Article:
Poland Table of Contents
In modern eyes, the most saliently liberal aspect of Jagiellon Poland is its exceptional toleration of religious dissent. This tolerance prevailed in Poland even during the religious upheavals, war, and atrocities associated with the Protestant Reformation (see Glossary) and its repercussions in many parts of sixteenth-century Europe. The Reformation arrived in Poland between 1523 and 1526. The small Calvinist, Lutheran, and Hussite groups that sprang up were harshly persecuted by the Roman Catholic Church in their early years. Then in 1552 the Sejm suspended civil execution of ecclesiastical sentences for heresy. For the next 130 years, Poland remained solidly Roman Catholic while refusing to repress contending faiths and providing refuge for a wide variety of religious nonconformists.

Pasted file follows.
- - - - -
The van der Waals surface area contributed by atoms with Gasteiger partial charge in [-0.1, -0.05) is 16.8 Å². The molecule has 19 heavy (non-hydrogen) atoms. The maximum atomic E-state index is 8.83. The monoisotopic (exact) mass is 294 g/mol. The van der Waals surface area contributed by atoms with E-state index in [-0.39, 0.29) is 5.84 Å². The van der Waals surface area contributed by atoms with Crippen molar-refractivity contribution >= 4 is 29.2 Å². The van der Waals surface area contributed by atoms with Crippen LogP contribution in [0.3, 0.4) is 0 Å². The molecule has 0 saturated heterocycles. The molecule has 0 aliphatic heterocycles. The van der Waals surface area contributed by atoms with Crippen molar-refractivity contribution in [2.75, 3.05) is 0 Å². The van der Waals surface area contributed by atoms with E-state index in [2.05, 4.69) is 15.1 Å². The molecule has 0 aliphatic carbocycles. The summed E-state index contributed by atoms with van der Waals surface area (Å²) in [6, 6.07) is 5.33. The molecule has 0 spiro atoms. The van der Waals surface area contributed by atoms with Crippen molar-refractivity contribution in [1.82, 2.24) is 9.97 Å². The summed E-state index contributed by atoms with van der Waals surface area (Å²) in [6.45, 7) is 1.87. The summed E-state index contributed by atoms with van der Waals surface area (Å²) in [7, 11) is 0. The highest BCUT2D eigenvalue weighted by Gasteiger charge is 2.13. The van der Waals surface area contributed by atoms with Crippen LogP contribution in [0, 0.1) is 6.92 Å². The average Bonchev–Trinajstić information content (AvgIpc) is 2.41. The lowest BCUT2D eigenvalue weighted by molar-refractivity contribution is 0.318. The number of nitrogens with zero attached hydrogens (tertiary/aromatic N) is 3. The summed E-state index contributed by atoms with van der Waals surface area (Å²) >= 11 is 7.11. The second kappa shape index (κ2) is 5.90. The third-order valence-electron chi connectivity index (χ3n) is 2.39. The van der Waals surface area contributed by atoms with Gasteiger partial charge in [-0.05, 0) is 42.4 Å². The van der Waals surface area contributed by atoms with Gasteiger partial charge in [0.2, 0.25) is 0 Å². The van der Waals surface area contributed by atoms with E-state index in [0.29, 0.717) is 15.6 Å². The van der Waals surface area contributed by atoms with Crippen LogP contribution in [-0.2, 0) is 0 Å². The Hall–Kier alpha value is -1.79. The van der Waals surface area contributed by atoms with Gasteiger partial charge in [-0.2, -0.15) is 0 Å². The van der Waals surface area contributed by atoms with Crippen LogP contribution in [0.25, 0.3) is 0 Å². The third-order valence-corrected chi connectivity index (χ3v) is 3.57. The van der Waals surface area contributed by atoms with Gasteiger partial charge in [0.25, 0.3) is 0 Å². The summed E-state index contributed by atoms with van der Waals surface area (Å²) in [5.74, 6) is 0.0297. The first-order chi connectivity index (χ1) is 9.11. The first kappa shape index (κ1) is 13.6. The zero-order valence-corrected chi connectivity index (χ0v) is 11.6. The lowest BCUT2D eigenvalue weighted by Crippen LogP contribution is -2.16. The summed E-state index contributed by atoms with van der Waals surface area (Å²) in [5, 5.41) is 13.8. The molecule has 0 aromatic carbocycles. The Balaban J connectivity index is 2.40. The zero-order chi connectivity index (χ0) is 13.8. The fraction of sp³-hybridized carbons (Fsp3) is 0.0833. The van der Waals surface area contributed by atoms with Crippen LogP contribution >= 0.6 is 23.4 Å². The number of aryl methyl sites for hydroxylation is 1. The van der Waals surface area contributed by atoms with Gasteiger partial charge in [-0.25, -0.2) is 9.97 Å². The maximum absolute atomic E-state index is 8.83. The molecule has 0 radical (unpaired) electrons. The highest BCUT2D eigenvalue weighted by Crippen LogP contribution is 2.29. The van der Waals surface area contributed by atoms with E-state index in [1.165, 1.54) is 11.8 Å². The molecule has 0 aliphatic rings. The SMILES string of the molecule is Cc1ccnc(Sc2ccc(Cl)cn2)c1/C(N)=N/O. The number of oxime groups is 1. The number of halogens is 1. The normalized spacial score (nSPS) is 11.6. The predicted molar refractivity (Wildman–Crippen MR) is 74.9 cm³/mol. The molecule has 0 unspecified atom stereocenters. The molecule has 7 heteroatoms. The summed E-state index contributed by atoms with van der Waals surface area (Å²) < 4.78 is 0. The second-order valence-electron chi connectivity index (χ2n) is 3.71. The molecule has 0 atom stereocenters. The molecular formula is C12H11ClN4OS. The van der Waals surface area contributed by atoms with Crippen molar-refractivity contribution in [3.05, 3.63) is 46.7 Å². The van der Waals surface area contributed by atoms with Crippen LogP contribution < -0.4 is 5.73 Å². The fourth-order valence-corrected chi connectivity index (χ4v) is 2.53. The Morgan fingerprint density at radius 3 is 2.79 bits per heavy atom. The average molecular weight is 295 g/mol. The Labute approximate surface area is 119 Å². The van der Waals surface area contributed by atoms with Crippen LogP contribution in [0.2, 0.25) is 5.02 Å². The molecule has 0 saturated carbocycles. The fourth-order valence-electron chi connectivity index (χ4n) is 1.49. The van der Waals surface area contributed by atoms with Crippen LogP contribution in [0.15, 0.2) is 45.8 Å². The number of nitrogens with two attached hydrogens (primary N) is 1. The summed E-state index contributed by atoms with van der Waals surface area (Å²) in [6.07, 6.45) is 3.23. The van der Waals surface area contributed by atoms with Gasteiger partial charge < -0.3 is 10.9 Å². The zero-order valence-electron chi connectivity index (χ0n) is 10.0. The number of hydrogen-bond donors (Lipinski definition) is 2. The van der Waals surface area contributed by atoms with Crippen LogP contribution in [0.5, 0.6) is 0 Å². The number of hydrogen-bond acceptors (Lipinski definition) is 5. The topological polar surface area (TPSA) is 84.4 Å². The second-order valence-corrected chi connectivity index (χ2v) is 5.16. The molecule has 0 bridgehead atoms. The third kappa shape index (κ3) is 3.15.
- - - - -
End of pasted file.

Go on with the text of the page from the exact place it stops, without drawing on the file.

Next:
Such broad-mindedness derived as much from practical necessity as from principle, for Poland-Lithuania governed a populace of remarkable ethnic and religious diversity, embracing Roman Catholics, Eastern Orthodox, Protestants, and numerous nonChristians . In particular, after the mid-sixteenth century the Polish lands supported the world's largest concentration of Jews, whose number was estimated at 150,000 in 1582. Under the Jagiellons, Jews suffered fewer restrictions in Poland-Lithuania than elsewhere in Europe while establishing an economic niche as tradesmen and managers of noble estates.
Data as of October 1992